That article brings back memories, Nick. My only comment on these statistics is, as a company who spends quite a bit of time trying to understand fall-throughs (typically caused by delays) it is very easy to get these types of calculations wrong especially when it comes to timescales and trends. Marking fall-throughs and the month in which it happens is actually much more complex than people typically think.  Giving percentage figures like the above research is actually quite tricky – in short – when a deal falls through you have to make a decision which month to count it against – the instruction month or current – no easy answers but very easy confusion!

  4. Bless You

    Hate to be ageist but over 70’s can’t seem to buy a house without pulling out twice or only talking to family members a day before exchange. Time we fined them or took £10 deposits from them. They are a different level… brexit lovers

    1. Robert May

      I cut my teeth in heaven’s waiting room, I can honestly say I  never once  experienced such problems with older purchasers.  I had one die after agreeing a purchase and a couple that became estate sales after the vendors unexpectedly jumped the queue but nothing  like you’re describing.

      1. smile please

        We have had our share of fall throughs from the gray pound!

        1. Bless You

          Iam including grey sellers as well roberto may, . They like  to put house on market and take off once youve found a buyer.  bless them….they fought in the war..oh ,wait no they didnt .

  5. smile please

    Yes there are some buyers or sellers that pull out but some agents are also too eager to tie a sale up.

    Just yesterday we received an offer on a property above commercial. Neg has just joined us (and is doing very well) but was tieing up the sale without checking the deposit or lender. All because the buyer had an agreement in principle.

    I told him to hold back, find out who the lender was and the deposit. He looked puzzled as he thought his check was enough.

    Transpired the she did have an AIP for enough but the lender would not lend 95% above commercial, so buyer popped in saw our mortgage adviser and we found the right lender.

    Some agents high street or mainly online would have just put the sale together 6 weeks later it would fall through when the mortgage did not appear and probably just look for another buyer!

    1. Mark Walker

      This is Estate Agency worthy of the name.

  6. Room101

    When the pay anyway models are the ones footing the ladder and sending swathes of FTB and 1st time movers into the market place ill-informed, under prepared and with no incentive on their part to complete, this doesn’t come as a surprise.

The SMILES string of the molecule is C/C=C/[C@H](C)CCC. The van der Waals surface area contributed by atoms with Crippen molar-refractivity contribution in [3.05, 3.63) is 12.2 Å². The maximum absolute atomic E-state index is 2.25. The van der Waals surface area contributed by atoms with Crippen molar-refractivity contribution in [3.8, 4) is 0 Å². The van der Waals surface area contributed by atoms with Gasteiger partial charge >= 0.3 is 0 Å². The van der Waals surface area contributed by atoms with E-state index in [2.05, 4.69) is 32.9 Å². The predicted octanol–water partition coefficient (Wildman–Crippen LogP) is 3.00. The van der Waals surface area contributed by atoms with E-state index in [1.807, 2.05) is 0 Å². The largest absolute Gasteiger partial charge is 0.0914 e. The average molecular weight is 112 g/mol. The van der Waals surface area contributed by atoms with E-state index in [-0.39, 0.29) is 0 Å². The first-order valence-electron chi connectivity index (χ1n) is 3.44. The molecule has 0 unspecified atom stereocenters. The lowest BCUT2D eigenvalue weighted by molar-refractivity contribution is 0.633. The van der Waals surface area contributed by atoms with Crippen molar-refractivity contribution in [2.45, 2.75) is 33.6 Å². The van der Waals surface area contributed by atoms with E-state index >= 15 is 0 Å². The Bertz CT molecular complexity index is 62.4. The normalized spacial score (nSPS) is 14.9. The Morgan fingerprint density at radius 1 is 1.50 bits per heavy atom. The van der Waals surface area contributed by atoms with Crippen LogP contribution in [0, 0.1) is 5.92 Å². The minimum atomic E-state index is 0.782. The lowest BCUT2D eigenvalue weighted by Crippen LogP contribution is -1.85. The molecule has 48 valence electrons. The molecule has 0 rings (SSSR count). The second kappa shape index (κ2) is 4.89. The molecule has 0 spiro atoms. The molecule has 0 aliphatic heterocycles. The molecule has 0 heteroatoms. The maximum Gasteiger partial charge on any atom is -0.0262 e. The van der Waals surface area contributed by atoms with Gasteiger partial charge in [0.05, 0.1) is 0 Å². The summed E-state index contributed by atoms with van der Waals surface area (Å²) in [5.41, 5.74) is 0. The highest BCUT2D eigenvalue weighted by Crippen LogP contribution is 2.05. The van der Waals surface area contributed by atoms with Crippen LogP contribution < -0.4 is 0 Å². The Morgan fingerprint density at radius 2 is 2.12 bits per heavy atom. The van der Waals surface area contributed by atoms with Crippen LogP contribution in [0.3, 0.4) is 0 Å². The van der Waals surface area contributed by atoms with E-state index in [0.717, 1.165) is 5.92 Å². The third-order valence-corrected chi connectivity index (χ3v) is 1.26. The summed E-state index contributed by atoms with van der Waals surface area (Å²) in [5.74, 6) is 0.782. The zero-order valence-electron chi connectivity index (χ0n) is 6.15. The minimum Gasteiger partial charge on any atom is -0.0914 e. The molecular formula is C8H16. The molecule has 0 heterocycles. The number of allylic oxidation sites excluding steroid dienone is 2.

7. J1

    If it is true that on-line only property advertisers (let’s not call them Agents) have a higher fall through rate, then that would potentially be the most damning headline ever to affect the no sell pay anyway mob!

  8. Old Sage

    I suspect the greatest fall through rate is with corporate firms setting targets for naïve negotiators, desperate for a share of commission without undertaking the due diligence and not thinking through the consequences for the client.

  9. aSalesAgent

    “Analysis of listings data on by Post Office Money – based on  when a property is advertised for sale and until it is listed as under offer, or sold subject to contract, sold or removed – found it takes 102 days to sell on average.”
    Sorry, do the figures in the table give the time it takes from being listed online (for sale) to sold stc, or is it from sold stc to sold (i.e. exchange of contracts)?

  10. Commentator91

    COMMENT REMOVED – PROPERTY INDUSTRY EYE TERMS & CONDITIONS #6. Users posting comments on the site may not post direct hyperlinks to other websites and especially may not do so by use of their username. Users may not use comments to promote a service or business.

  11. Andrew Stanton


    On a related point, how many sales actually go through, from my own observations of over 30 years of selling property, having personally marketed about 6,0000 properties, typically the norm for sales is 74% of properties taken to the market, get sold subject to contract and then 30% fall through, giving a net figure of exchanged sales of around 48% to 53% depending on the market conditions.

    I think the kicker here is – if you as a client are paying upfront on a non-refundable basis £1,345 on average to an online agent like Purplebricks, and you have only a 50% chance of getting sold, then that online agent has a duty of care to tell you the risk.